I can now confirm that Huyghe ‘is pronounced “Weeg” with a soft “g” ~ it is French’ (L. Coleman, pers. comm.).

    On otters and the Wilson photo – it seems everyone agrees that, whatever is in that photo, it ain’t a real lake monster. But I know something about otters, and how the hell would one get itself into a position matching that in the image? And, again, there’s no sense of movement or blurriness, nor any splashy water in the image – all of which would occur if this really was an otter rapidly contorting itself somehow with its tail bolt-upright. There is no bird that looks at all like the image either. And what about LeBlond & Collins’ estimate that the object is 1.2 m tall?

    The Isle of Man has a reasonable number of interesting zoological facts associated with it. Wildcats, foxes and wolves are all known there as fossils, foxes later became extinct, but mysteriously reappeared in the 1980s. Manx cats are well known, but the island also had endemic breeds of domestic cattle and apparently an endemic sheepdog (both are now extinct). It also has a really rich folklore of mermaids, black dogs, water bulls, sprites and so on and so forth..

  21. #21 Tengu
    January 7, 2008

    Yep, if you are like me, and have a great interest in folklore, its a very fastinating place (never been, but I hope to go one day; am trying to browbeat my father and wife into booking self catering on their timeshare system; but they are more interested in Canada and Budapest…)

    Daddy likes train journeys so Ill tell him about the marvelously unintergared Manx railway system

    You forgot the longtan sheep, some of which have SIX horns!!!!

    (I bet none of your caecilians can beat that)

  22. #22 DDeden
    January 7, 2008

    The third picture (above the water surface) sure reminds me of the frozen baby mammoth from Siberia making the rounds.

    Hypothetically, global warming caused melting of ice above and around the ice containing both lightweight methane ice deposits and the mammoth corpse to undergo local uplifting so that the trunk and upper body portion were above the water surface while still frozen unitarily, leaving the remaining “mammoth-sickle” firmly emplanted vertically on a shallow part of the lakebed. The hair, rather than brown and woolly, would be soaked and algae-slimed giving a more reptilian look than expected for a mammoth. Dogs, wolves, ivory hunters arrived, demolishing the evidence of course.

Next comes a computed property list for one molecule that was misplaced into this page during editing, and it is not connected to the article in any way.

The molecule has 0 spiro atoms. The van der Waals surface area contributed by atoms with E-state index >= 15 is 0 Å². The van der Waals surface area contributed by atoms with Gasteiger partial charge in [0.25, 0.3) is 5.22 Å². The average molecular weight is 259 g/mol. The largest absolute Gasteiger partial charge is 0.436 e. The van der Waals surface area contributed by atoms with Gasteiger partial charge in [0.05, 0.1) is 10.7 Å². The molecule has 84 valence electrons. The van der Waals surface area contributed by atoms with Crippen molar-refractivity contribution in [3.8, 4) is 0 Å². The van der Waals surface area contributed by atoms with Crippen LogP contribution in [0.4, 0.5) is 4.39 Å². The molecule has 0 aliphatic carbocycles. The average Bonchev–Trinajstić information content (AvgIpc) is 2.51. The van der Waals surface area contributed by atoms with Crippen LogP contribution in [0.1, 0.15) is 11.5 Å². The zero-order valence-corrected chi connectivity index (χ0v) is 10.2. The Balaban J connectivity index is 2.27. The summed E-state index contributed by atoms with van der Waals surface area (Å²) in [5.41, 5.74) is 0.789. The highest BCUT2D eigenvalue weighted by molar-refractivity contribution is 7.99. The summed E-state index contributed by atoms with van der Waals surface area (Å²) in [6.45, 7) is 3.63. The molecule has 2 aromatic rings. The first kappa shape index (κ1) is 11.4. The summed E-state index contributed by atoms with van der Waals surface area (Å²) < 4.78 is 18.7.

I think the same thing happened after the ice age glaciers melted in Tibet (gigantopiths) and Alaska (giant ground sloths) resurfaced from glaciers, and were referred to as sasquatch and yeti, and stories lasted much longer than the carcasses and bones which were turned into dog food or otherwise destroyed.

    And yes I’m serious, and no, not THAT serious.

    ps. Caecillians may have gotten larger during high-Oxygen periods? Today’s atmosphere has less O2 than during some periods.

  23. #23 Atomic Mystery Monster
    January 7, 2008

    According to this, the person who first publicized the Bear Lake Monster admitted it was a hoax.

  24. #24 David Marjanovi?
    January 8, 2008

    in Tibet (gigantopiths)

    No evidence for Gigantopithecus in Tibet, and AFAIK no evidence for any younger than half a million years.

    ps. Caecillians may have gotten larger during high-Oxygen periods?

    Except for one species, they do have lungs and don’t rely on skin-breathing.

  25. #25 llewelly
    January 8, 2008

    Not necessarily post-Mesozoic plesiosaurs, evolved basilosaurids, waterhorses or super-otters, but something.

    Recall what was found at the bottom of the alien abduction stories. Sleep paralysis. Rather than a tetrapod, you might find a bacterium, or a medical condition.

  26. #26 Alan Kellogg
    January 9, 2008

    If you think the Lake Khaiyr monster got a raw deal, consider Hodgee, the Lake Hodges monster. Poor thing spent years restricted to a small river in Southern California, until a massive rain storm filled the lake back up again.

    And we pride ourselves on our environmental sensitivity.

  27. #27 Darren Naish
    January 9, 2008